Climate Exchange

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Negotiating Africa’s Interests on Climate Change: The African Group of Negotiators

Written by Lorraine Dongo


Cracked earth from drought in Africa Photo: ALAMY

Climate change affects us all, but it does not affect us all equally. The poorest and most vulnerable –those who have done the least to contribute to global warming—are bearing the brunt of the impact today”.
UN Secretary General, Ban Ki-moon

As negotiators and experts prepared to enter the high level segment of the 19th Session of the Conference of the Parties (COP) to the UN Framework Convention on Climate Change (UNFCCC), the mood among African delegates was one of confidence and determination to defend the continent’s interest at all costs (ECA 2013). Such actions endorse the circulating talks of Africa speaking with one voice and there being greater cohesion among its negotiators than there was a few years ago.

Today, Africa’s climate negotiations are being strongly led by the Africa Group of Negotiators (AGN), an alliance which consists of climate change negotiators from every African country. One country is selected to chair the group for a period of two years and in January 2014, the Republic of the Sudan became its current chair. The AGN’s structure consists of all African Member States’ senior officials, experts and negotiators in the UNFCCC negotiations, with the African Ministerial Conference on the Environment (AMCEN) providing political oversight to the group. It represents the region in the international climate change negotiations with a common and unified voice. This common and unified voice only began to be heard quite recently, in total contrast to the far less influential and coordinated Africa that faced the world less than a decade ago. How has this position come about and how sustainable is it?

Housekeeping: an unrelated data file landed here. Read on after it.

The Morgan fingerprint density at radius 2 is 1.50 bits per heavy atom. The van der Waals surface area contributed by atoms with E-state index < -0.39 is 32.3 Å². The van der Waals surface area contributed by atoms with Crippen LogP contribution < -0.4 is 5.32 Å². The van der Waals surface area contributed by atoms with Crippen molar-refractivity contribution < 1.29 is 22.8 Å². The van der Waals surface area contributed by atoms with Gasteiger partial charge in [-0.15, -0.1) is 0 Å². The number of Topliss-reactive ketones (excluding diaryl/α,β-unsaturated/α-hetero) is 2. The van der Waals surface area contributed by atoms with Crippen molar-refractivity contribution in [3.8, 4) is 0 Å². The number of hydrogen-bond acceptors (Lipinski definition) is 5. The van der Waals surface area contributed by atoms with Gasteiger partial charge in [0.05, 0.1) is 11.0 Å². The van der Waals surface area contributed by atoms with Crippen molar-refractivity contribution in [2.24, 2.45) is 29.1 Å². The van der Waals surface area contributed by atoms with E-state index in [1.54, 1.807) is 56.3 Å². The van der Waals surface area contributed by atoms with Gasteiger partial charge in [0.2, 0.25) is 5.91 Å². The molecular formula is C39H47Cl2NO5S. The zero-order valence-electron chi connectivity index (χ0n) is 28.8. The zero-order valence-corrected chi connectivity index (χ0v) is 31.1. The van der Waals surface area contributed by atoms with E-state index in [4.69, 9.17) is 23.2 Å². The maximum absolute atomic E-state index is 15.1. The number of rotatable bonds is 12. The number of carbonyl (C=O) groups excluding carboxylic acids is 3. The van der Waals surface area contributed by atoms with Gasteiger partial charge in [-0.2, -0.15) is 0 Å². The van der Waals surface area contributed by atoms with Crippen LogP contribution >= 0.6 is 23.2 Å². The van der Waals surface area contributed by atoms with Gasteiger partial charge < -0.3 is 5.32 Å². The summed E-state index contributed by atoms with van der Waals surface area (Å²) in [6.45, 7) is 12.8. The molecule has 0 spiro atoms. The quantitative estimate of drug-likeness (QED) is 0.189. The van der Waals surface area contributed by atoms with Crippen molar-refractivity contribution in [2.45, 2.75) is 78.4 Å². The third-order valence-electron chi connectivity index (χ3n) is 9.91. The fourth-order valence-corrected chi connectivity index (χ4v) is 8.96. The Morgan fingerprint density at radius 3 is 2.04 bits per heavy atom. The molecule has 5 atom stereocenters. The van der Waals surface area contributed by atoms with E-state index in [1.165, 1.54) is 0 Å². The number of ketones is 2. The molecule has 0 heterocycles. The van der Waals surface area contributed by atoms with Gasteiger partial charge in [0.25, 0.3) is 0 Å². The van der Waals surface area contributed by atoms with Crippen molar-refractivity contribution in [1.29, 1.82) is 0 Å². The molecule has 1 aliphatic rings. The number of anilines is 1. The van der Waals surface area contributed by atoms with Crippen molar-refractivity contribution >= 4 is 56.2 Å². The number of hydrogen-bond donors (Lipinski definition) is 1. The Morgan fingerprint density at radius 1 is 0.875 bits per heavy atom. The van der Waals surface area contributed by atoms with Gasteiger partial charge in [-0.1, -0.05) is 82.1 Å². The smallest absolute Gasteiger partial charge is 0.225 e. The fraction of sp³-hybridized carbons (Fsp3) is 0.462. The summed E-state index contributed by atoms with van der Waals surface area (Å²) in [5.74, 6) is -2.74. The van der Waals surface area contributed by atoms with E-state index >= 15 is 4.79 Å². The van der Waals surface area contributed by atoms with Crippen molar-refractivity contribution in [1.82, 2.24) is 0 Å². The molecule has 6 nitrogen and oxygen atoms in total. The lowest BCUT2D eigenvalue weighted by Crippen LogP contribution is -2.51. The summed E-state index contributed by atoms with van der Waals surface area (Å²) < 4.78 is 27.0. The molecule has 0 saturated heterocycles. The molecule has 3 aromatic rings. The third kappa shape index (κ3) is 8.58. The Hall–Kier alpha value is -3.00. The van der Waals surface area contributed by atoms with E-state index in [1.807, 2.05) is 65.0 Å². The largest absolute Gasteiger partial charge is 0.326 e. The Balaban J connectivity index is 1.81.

Climate change continues to be one of the most important issues on the global political and economic agenda. The UN negotiations on climate change entail a fundamental transformation of the global economy and constitute the single most important process in world politics (Dimitrov 2010). Developing countries face a number of key obstacles that limit their participation in global negotiations (Gupta 2000). These obstacles have been particularly evident in the African continent, whose geopolitical status was often perceived as low. Perhaps most importantly, the region’s participation has been constrained primarily by the way climate change was originally communicated.